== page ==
Bond Rotations




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Bond Rotations




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(1) Simple Rotations
- Rotatable bonds: b1, b2, …, bi
- Rotation angles: 1, 2, …, i




-Atoms are updated by a series of rigid transformations
(corresponding to rotations about rotatable bonds).
 -Let Mi be the ith rigid motion(rotate about
 bond bi by angle i):
                         (x’,y’,z’,1)T = MiMi-1…M1(x,y,z,1)T
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Time Complexity
- Ni = Mi Mi-1 … M 1, Mi=[qi, Qi – qiQiqi]
- Ni+1 = Mi+1Ni
- It takes constant time to compute Mi+1, and constant
     time to compute Ni+1 from Ni
-    Let nrb be # of rotatable bonds; na be the # of atoms
-    Total time: O(nrb) (compute all the rigid motions) +
     O(na) (update positions of all atoms)

Zheng & Kavraki: A new method for fast and accurate
derivation of molecular conformations.
Journal of Chemical Information and Computer Sciences, 42, 2002.

# of multiplications: 75nrb + 9 na (using homogenous matrices)
                                                                   19
Our Improvement
   - Simple Rotations



   where
   - Improved Simple Rotations




# multiplications : 50nrb+9na
                                 20
(2) Local Frames (Denavit-Hartenberg)
Attach a local frame to each rotatable bond:

 - Fi = {Qi; ui, vi, wi} is
    attached to the rigid
    fragmentation gi.

 - wi is the unit vector along
   bond bi pointing to its
   parent RF gi-1
 - ui are chosen arbitrary as
   long as it is perpendicular
   to wi.
 - vi is perpendicular to both
   wi and ui.
 - Qi is one end of the bond
   bi in RF gi.
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Local Frames Relational Matrix
To transform (xi,yi,zi) in Fi to (xi-1 yi-1 zi-1) in Fi-1:




                                                             22
Local Frames Relational Matrix




Pi is rigid motion invariant and can be precomputed!



                                                       23
 Local Frames Contd.
- After D rotates around wi by i, it will move to
  the new position (xi’,yi’,zi’) in Fi,




 -We get the corresponding position of (xi’,yi’,zi’) in Fi-1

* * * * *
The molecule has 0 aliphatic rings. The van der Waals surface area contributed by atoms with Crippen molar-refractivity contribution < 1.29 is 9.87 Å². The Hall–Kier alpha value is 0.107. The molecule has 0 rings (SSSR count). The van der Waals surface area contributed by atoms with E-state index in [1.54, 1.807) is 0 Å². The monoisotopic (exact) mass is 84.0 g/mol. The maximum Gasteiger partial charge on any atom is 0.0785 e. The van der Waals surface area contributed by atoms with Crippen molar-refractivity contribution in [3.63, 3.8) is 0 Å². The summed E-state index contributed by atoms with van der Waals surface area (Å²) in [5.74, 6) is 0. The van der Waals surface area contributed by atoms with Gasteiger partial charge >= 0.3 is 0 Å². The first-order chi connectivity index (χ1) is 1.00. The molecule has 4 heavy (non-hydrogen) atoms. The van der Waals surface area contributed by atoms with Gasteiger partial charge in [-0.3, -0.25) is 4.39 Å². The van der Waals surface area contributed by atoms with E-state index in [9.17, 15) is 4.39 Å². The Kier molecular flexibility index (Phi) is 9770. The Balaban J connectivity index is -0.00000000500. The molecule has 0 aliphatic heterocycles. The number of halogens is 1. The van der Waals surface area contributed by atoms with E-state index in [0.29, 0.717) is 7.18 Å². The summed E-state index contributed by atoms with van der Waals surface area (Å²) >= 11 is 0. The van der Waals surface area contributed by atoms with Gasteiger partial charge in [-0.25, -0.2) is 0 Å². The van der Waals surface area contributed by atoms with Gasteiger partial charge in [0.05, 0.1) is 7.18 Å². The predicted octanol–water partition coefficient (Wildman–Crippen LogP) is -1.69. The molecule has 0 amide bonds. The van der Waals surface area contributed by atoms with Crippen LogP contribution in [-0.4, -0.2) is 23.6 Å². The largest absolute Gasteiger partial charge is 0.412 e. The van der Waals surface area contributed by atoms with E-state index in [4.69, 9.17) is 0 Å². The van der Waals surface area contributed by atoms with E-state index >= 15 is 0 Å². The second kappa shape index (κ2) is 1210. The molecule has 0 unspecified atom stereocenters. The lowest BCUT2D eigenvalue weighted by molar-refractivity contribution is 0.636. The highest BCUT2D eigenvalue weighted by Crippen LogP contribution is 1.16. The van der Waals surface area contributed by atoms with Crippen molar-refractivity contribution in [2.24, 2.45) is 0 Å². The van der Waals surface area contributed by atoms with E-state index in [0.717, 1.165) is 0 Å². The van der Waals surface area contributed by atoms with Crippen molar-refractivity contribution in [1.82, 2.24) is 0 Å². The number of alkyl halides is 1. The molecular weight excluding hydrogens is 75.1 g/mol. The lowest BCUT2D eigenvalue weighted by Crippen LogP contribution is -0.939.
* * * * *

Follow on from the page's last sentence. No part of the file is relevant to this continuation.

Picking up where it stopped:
24
Local Frames




The coordinates of an atom in local frame Fi can be
  represented in global frame after a series of
  transformations:

(x', y', z', 1)T = M1M2 … Mi (x, y, z, 1)T

                                                      25
Global Frame (Simple Rotations) vs
Local Frames
- Global Frame:
(x’, y’, z’, 1)T = MiMi-1…M1(x, y, z, 1)T

- Local Frames:
(x', y', z', 1)T = M1M2 … Mi (x, y, z, 1)T




                                             26
Comparison
nrb – the number of rotatable bonds


                  Simple rotations       Local       Improved simple
                  implemented by Zheng   Frames by   rotations in unit
                  & Kavraki              Zheng &     quaternion
                                         Kavraki
  #                        75                48               50
  multiplicatio
  ns (nrb)




                                                                         27
Example
- 1aaq : 21 rotatable bonds
- Average running time for 10,000 rounds of
  random rotations is 0.25ms for both local frames
  and improved simple rotations




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Conclusions
- Computational cost is almost the same but local
  frames require precomputations of a series of local
  frames relational matrices

- Local Frames: Lazy look up (don’t need to
  compute ancestor atoms, but need to compute a
  sequence of local frames relational matrices)

- Conformer generator